In Line 10 substituting \(s\) by a numerical value produces a vector \(\mathbf{r}\in {\mathcal{R}}^{q \times 1}\). In Line 12 the underbraced expression [aa] delivers a row \(\mathbf{m}\in {\mathcal{R}}^{1 \times 3}\) and \(q\) times inserted a matrix \(\mathbf{M}\in {\mathcal{R}}^{q \times 3}\). [bb] delivers a vector \(\mathbf{v}\in {\mathcal{R}}^{3 \times 1}\). Thus we have \(\mathbf{r}=\mathbf{M}{\mathbf{v}}\) which is usually overdetermined with respect to numerical uncertainties. Solving for the given data \(\mathbf{r}\) and \(\mathbf{M}\), one finds the unknown \(\mathbf{v}=(\mathbf{M}^{T}~{\mathbf{M}})^{-1}{\mathbf{M}}^{T} {\mathbf{r}}=\mathbf{M}^{ \sharp L} {\mathbf{r}}\).


Changing the set of inverse eigenvalues \(\lambda _{i}[{\mathbf{A}}^{-1}]\) to \(\tau \), the trace of the inverse, is a strong simplification with disadvantages and advantages. The latter is the opportunity of algebraic representation with syms variables, with an indicator for a simple setup. It has been discussed if this change is worth while. The item is how \(\tau \) can substitute the eigenvalues and which advantages and problems arise.

The incremental small step eigenvalue assignment and its determinant Taylor expansion, not only for powers of \(s\) but for numerical values, directly provides coefficients for the pseudo inverse matrix. The \(\tau \)-locus with the parameter \(\mu \) valuates the magnitude of the controller norm for the purpose of direct control system design. Thedesign result is also valuated by the stability margin of the chordal projection method.

In the case of uncertainty walk, the \(\tau \)-method provides a replacement of \(\lambda _{i}\) by \(\tau \).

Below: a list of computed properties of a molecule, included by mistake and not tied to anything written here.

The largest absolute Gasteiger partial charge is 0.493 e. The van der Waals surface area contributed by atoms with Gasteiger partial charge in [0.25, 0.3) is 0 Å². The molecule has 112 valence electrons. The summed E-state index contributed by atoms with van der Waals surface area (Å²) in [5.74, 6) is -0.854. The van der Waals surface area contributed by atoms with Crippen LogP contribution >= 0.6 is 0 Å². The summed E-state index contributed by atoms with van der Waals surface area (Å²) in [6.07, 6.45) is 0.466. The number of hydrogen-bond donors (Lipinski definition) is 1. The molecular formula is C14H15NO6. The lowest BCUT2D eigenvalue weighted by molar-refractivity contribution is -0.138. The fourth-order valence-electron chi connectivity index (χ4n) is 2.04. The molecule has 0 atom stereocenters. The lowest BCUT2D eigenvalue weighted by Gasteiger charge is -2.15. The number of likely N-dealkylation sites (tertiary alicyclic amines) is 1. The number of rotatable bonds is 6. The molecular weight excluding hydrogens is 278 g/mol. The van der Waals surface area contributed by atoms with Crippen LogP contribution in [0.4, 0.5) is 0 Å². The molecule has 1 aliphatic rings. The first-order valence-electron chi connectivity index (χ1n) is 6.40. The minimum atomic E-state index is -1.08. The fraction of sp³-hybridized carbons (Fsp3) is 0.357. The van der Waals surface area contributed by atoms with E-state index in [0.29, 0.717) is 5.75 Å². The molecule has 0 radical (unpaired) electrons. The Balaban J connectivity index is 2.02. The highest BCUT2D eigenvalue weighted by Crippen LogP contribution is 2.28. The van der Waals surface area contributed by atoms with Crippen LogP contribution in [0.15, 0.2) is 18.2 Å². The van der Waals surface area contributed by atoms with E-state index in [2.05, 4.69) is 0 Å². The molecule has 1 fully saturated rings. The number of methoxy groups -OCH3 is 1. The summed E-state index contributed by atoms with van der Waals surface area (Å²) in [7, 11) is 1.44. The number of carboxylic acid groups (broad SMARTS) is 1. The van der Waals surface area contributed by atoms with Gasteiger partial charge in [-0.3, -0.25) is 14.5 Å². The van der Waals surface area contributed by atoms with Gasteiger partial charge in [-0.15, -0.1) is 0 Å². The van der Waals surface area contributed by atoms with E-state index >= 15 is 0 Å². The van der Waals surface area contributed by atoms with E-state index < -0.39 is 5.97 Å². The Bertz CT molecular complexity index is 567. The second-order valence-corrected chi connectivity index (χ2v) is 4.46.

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\(\mathbf{K}\in {\mathcal{R}}^{n \times n}\) for \(\mathbf{x}\in {\mathcal{R}}^{n}\). \(\| {\mathbf{K}}\|_{F}=+ \sqrt{\text{tr}[{\mathbf{K}}^{H} {\mathbf{K}}]}\), \(\partial \| {\mathbf{K}}\|_{F}^{2} / \partial {\mathbf{K}}= 2{\mathbf{K}}\). \(G^{\star }(j\omega )= conj G(j \omega )= G(-s)|_{s=j\omega }\).

$$\begin{aligned} \frac{\partial \text{tr}[{\mathbf{U}}^{-1}]}{\partial f} &= -\text{tr}[{\mathbf{U}}^{-2} \frac{\partial {\mathbf{U}}}{\partial f}] \end{aligned}$$
$$\begin{aligned} \ \det (\mathbf{A}+\Delta {\mathbf{A}})\Big|_{\| \Delta {\mathbf{A}}\|_{F} \ll 1} &\doteq \det {\mathbf{A}}+ \sum _{ij} (\mathbf{adj}{\mathbf{A}})_{ji} \Delta A_{ij} \end{aligned}$$
$$\begin{aligned} &\doteq \det {\mathbf{A}}+ \sum _{ij} [(\mathbf{adj}{\mathbf{A}})^{T} \cdot * ~\Delta {\mathbf{A}}]_{ij} \end{aligned}$$
$$\begin{aligned} &\doteq \det {\mathbf{A}}+ [\text{col}(\mathbf{adj}{\mathbf{A}}^{T})]^{T} \cdot \text{col} \Delta {\mathbf{A}}~. \end{aligned}$$
$$\begin{aligned} \frac{\partial }{\partial {\mathbf{K}}} \text{tr}~[(\mathbf{A}+\mathbf{B}{\mathbf{K}})^{-1}] &= -\mathbf{B}^{T} (\mathbf{A}+\mathbf{B}{\mathbf{K}})^{-2T}~. \end{aligned}$$
$$ \text{For}\quad {\mathbf{A}}_{cl} \stackrel{\bigtriangleup }{=} {\mathbf{A}}+\mathbf{B}{ \mathbf{K}}_{y}{\mathbf{C}},\quad \frac{\partial }{\partial {\mathbf{K}}_{y}} \text{tr}[{ \mathbf{A}}_{cl}^{-1}]=-[{\mathbf{C}}(\mathbf{A}_{cl})^{-2} {\mathbf{B}}]^{T}~. $$

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Weinmann, A. Incremental holistic controller. Elektrotech. Inftech. (2021).

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  • controller design
  • controller norm
  • chordal projection
  • \(\tau \)-locus plot
  • \(\tau \)-assignment


  • Reglerentwurf
  • Reglernorm
  • chordale Projektion
  • \(\tau \)-Wurzelort
  • \(\tau \)-Vorgabe